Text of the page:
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Here’s how the real estate industry is reacting to the broker’s fee ban
New York’s real estate industry is reeling from unexpected guidance issued by state regulators this week, which effectively bans the practice of asking prospective tenants to pay a broker’s commission. The industry has vowed to fight the new reading of the law, saying it’ll cost thousands of agents their jobs and lead to rent increases.
The change will have far-reaching—and unknowable—implications for New York City’s 25,000 licensed real estate brokers who make a living off of the fees. A top official at the Real Estate Board of New York told The Real Deal that the new guidance is “a body blow to thousands of hard-working New Yorkers,” while a rental broker speaking to the New York Post dubbed it “unconscionable” and another strike in the so-called “war on real estate.”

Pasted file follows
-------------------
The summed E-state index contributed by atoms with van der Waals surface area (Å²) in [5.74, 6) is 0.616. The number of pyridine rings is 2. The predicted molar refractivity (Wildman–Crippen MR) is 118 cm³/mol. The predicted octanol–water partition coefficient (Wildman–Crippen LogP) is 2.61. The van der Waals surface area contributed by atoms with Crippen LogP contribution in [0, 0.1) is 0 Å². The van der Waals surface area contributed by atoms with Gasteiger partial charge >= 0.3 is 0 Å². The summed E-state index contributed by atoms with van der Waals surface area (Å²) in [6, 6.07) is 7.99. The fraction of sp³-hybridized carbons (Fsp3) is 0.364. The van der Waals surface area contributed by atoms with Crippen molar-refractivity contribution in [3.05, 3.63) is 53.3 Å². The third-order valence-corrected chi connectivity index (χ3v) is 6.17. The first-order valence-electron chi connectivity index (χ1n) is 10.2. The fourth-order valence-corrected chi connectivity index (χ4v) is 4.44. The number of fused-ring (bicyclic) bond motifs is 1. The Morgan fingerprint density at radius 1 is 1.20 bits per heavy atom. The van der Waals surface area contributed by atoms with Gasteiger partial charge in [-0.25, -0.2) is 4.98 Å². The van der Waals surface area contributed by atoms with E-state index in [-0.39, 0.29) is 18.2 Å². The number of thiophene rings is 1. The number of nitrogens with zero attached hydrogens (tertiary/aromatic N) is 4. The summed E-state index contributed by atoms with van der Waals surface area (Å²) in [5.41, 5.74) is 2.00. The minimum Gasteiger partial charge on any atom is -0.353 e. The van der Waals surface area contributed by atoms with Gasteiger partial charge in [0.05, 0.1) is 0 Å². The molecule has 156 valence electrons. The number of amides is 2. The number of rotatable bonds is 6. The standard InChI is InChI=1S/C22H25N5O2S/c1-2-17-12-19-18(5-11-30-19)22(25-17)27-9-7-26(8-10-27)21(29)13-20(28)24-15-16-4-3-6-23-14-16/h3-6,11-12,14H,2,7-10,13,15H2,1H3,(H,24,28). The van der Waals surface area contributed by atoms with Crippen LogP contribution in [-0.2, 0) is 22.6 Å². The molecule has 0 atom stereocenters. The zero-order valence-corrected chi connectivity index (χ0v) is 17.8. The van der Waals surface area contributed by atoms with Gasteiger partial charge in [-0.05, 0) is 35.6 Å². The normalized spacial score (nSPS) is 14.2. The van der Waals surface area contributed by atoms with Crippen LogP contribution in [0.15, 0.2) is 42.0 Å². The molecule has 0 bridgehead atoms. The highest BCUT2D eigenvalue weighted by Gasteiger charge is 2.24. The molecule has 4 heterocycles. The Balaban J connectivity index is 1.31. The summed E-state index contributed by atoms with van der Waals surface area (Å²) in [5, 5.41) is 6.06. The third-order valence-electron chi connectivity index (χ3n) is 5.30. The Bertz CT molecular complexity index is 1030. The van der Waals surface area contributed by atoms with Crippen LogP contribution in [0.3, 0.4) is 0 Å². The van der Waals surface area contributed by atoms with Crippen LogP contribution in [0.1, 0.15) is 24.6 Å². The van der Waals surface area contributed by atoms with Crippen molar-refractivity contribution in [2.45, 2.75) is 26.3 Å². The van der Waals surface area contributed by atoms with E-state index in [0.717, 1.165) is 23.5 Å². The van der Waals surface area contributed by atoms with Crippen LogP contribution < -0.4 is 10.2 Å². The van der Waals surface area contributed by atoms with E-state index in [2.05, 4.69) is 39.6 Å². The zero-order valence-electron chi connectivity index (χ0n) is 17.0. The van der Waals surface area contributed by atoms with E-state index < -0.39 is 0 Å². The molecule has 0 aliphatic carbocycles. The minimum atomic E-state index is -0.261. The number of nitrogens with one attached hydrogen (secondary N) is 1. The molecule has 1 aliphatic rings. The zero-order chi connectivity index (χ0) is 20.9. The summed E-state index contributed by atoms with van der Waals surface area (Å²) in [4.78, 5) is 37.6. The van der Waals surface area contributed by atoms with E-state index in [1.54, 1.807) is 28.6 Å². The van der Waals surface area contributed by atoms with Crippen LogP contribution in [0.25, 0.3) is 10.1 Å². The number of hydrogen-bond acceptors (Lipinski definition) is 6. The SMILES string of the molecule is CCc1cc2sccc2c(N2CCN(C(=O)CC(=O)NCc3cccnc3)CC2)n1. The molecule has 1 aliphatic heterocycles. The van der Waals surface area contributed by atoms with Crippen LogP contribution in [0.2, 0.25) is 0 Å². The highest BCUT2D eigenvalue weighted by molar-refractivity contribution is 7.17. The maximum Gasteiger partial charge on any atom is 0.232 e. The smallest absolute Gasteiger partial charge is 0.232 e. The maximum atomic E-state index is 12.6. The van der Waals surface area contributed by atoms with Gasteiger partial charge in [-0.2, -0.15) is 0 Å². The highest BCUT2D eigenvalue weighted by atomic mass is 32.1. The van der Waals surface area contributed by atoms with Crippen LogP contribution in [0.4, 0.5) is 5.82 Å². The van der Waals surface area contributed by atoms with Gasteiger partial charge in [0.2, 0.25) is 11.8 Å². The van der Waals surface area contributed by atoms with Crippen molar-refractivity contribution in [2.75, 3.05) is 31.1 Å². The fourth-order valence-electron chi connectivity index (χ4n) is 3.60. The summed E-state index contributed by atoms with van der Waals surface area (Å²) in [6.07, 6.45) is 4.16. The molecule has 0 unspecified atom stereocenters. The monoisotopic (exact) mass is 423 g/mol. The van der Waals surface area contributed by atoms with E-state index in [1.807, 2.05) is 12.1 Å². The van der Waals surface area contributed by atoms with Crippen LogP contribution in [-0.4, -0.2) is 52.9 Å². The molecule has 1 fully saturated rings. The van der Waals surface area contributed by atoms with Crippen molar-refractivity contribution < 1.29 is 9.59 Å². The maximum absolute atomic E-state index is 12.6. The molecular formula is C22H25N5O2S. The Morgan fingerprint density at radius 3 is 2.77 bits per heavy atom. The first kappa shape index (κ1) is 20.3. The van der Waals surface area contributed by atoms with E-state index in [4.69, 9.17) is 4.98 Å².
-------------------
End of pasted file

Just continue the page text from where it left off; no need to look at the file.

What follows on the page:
Renters, meanwhile, lauded the new guidance, but are still scrambling to understand how it will affect the process of finding an apartment. Many questions linger on both sides of the spectrum. While landlords of market-rate apartments have the option to pass on those extra costs to tenants, the situation is more complicated for those who own rent-regulated units. It’s also unclear what precisely qualifies a broker as a “a landlord’s agent” when non-exclusive rentals are common.
Do you have questions about how this will impact the process of renting an apartment, or anything else about the 2019 rent laws? If so, we want to hear from you—email your questions to firstname.lastname@example.org.
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